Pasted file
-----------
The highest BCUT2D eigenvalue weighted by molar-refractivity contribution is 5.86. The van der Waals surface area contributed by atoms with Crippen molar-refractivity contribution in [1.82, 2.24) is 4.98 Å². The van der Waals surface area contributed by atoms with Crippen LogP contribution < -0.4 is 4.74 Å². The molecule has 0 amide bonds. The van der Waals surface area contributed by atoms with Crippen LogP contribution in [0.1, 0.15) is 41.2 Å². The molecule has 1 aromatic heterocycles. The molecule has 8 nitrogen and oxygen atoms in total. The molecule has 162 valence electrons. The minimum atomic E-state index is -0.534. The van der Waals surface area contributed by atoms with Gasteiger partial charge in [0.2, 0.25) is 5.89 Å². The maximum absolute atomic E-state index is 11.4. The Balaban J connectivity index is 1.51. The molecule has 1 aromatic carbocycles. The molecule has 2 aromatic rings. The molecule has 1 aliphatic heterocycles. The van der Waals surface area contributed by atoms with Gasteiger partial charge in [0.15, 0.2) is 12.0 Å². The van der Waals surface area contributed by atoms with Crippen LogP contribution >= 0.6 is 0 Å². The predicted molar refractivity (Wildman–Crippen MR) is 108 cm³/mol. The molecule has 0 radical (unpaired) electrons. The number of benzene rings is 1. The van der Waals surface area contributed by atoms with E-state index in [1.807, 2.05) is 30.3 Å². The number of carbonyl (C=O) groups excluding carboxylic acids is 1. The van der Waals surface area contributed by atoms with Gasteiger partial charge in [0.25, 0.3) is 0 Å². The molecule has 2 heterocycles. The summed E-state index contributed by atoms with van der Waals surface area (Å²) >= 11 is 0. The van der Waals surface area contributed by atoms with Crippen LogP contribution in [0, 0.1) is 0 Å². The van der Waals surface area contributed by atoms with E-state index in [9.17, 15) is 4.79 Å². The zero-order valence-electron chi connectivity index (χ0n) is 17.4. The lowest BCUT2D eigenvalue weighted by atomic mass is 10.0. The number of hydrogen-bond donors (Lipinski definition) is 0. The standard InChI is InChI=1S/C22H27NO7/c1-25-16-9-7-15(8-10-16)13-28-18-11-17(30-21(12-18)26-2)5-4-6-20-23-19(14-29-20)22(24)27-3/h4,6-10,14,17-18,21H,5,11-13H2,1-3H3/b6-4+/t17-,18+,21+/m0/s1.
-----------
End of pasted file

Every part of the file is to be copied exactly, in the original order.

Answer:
The highest BCUT2D eigenvalue weighted by molar-refractivity contribution is 5.86. The van der Waals surface area contributed by atoms with Crippen molar-refractivity contribution in [1.82, 2.24) is 4.98 Å². The van der Waals surface area contributed by atoms with Crippen LogP contribution < -0.4 is 4.74 Å². The molecule has 0 amide bonds. The van der Waals surface area contributed by atoms with Crippen LogP contribution in [0.1, 0.15) is 41.2 Å². The molecule has 1 aromatic heterocycles. The molecule has 8 nitrogen and oxygen atoms in total. The molecule has 162 valence electrons. The minimum atomic E-state index is -0.534. The van der Waals surface area contributed by atoms with Gasteiger partial charge in [0.2, 0.25) is 5.89 Å². The maximum absolute atomic E-state index is 11.4. The Balaban J connectivity index is 1.51. The molecule has 1 aromatic carbocycles. The molecule has 2 aromatic rings. The molecule has 1 aliphatic heterocycles. The van der Waals surface area contributed by atoms with Gasteiger partial charge in [0.15, 0.2) is 12.0 Å². The van der Waals surface area contributed by atoms with Crippen LogP contribution >= 0.6 is 0 Å². The predicted molar refractivity (Wildman–Crippen MR) is 108 cm³/mol. The molecule has 0 radical (unpaired) electrons. The number of benzene rings is 1. The van der Waals surface area contributed by atoms with E-state index in [1.807, 2.05) is 30.3 Å². The number of carbonyl (C=O) groups excluding carboxylic acids is 1. The van der Waals surface area contributed by atoms with Gasteiger partial charge in [0.25, 0.3) is 0 Å². The molecule has 2 heterocycles. The summed E-state index contributed by atoms with van der Waals surface area (Å²) >= 11 is 0. The van der Waals surface area contributed by atoms with Crippen LogP contribution in [0, 0.1) is 0 Å². The van der Waals surface area contributed by atoms with E-state index in [9.17, 15) is 4.79 Å². The zero-order valence-electron chi connectivity index (χ0n) is 17.4. The lowest BCUT2D eigenvalue weighted by atomic mass is 10.0. The number of hydrogen-bond donors (Lipinski definition) is 0. The standard InChI is InChI=1S/C22H27NO7/c1-25-16-9-7-15(8-10-16)13-28-18-11-17(30-21(12-18)26-2)5-4-6-20-23-19(14-29-20)22(24)27-3/h4,6-10,14,17-18,21H,5,11-13H2,1-3H3/b6-4+/t17-,18+,21+/m0/s1.